particular range of motion, and need to move rapidly in a new direction, and you become injured. To be sustainably successful over the long-term, not merely the short or near, you must be error-focused with an unattached attitude. Good or bad is irrelevant. Does it serve the upcoming challenge or not? If not, simply begin the necessary changes. You are not your habits. You are not the way you’ve been doing things. You are not “good” if you continue them. You’re not “bad” if you do not. (Contrarily, you’re not bad if you continue them, or good if you don’t, either.) It boils down to effectiveness and efficiency. Effectiveness is value / risk. Efficiency is useful / total work. Certainly it can seem like the risk is big and the total work is huge, but if you zoom out and extrapolate the ultimate conclusion to your drive and determination, you may just see that what you’re currently doing is effectively efficient. And if you find that your low risk, minimal work approach ultimately isn’t bringing you what you had hoped, perhaps that “even keel” approach isn’t “good” at all. Steven Barnes: Any model of success demands that you measure your results. Know when you are approaching your goals and when you are moving further away. Otherwise, you will be lost in the woods. You must maintain sensory acuity, get feedback as frequently as possible. Understand something: in the arena of business, you might not get feedback for weeks or months. In relationships, it might take years to develop the lifestyle, healthy emotions, and physicality that will attract the kind of partner you deserve. But if you consider that the basic elements of focus, passion, discipline, resistance to discomfort, goal design and breakdown, energy and so forth are displayed and utilized EVERY time you work out, you can measure your progress and results on a daily basis. And feedback like that is absolute gold.

Scott Sonnon: Trust your Intuition. Our mind clouds: too much, too fast, too soon, too hard, too many... We feel robbed of compass and map, overwhelmed, underequipped and behind the gun. The throat tightens, teeth rattle, head pounds, gut clenches, heart races, breath pants. And then, a tiny moment of clarity, the smallest of hunches suggests a solution. We’ve all experienced it. But how many times have we ignored the kinesthetic cues? Paradoxically, the hunch tends to be both the most difficult (albeit often simplest) of keys, but also carry with it a glow of optimism that despite the challenge, if we do this dreaded thing, the best will come of it. And yet… we doubt that glimmer, and scoff at that unlikely hope. I was alone. Alone with an overly-optimistic internal voice. “You can do it. Screw what they say about you. Let’s do it anyway.” Doctors and teachers told me to not expect great things from myself, to see if I could become content to find a good factory job where there wasn’t much thinking or athleticism involved. I was told just to “go with the flow” and find contentment with the hand I was dealt. And for a short time, I took the advice of authorities and experts; ignoring the gnawing, itching, writhing suspicion that I was about to lose my potential, and wander forever in a polluted wilderness of mediocrity. But clawing inside my skull, trapped within a corset of mismatched agony, the life I was leading did not match what this intuition told me I was capable of becoming. So I stopped listening.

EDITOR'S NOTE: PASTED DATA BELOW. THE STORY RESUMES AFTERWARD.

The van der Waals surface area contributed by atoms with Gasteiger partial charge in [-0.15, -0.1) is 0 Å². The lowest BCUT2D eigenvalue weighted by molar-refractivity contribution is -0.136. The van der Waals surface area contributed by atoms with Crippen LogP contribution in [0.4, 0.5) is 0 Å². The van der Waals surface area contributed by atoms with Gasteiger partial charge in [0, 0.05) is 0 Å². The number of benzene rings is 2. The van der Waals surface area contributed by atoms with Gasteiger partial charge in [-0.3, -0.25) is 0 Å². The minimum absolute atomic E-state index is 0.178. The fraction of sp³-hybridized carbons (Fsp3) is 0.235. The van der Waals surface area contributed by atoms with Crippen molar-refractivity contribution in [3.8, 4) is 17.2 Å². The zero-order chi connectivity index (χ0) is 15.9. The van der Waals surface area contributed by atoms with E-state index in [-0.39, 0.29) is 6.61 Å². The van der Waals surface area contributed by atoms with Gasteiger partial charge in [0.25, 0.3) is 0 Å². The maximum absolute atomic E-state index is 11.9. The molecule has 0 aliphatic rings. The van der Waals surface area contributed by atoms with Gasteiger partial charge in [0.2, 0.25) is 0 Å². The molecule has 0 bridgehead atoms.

We are often advised to “go with the flow.” Yet in many challenges, this advice tends to be unwise. Often, living up to our potential with honor and integrity, means you must swim opposite the current, even unreasonably leaping up waterfalls alone. And then we strike off on our own to “find ourselves.” The maze of “seeking ourselves” disorients us. You cannot find yourself; just like you can neither flee nor fight yourself. You can only forge yourself. You are not out there. You are the force that endures the struggle. And only the cauldron will allow you to differentiate the noise of the mind from the signal of your intuition. Taking counsel from that overly-optimistic intuition tells us we’re almost there. But the way is in training, so we must stop seeking and start training… to become purer versions of grace. In training, we impossibly overcome resistance to forge the indomitable spirit one baby step at a time. And the stronger we become, the more courage we have to listen to our intuition. Face the impossible in training and you will not balk when the unreasonable presents itself in life. When others try to cut you in half to make themselves look bigger, remember that it is not fear of you, but fear that their hope. Fear that their own intuition’s optimism is a lie that shall let them down. Clear conscience never fears midnight knocking. Follow your intuition and do the hard, right thing daily, and fear evaporates the darkness, illuminating the reality of your limitless potential. We can confuse our desire’s craving with intuition. And in today’s crunchy self-help world, desire has become nestled in the clothing of “bliss.” Like “go with the flow” we’re advised to “follow our bliss.” Many follow their bliss only to find they’ve obeyed their desires. We can’t find ourselves, we can’t follow our bliss. We must lead it with courage. Follow your purpose – the direction your intuition suggests - and bliss comes after. Whenever we become lost, and feel like we’re stuck in an aimless purgatory, our intuition nudges us toward fears, for the closer we move toward our fears, the more our higher purpose unfolds. And the farther we move through our fears, the greater our courage becomes to unlock our mental chains. For decades now, I have continually reinvented myself into successively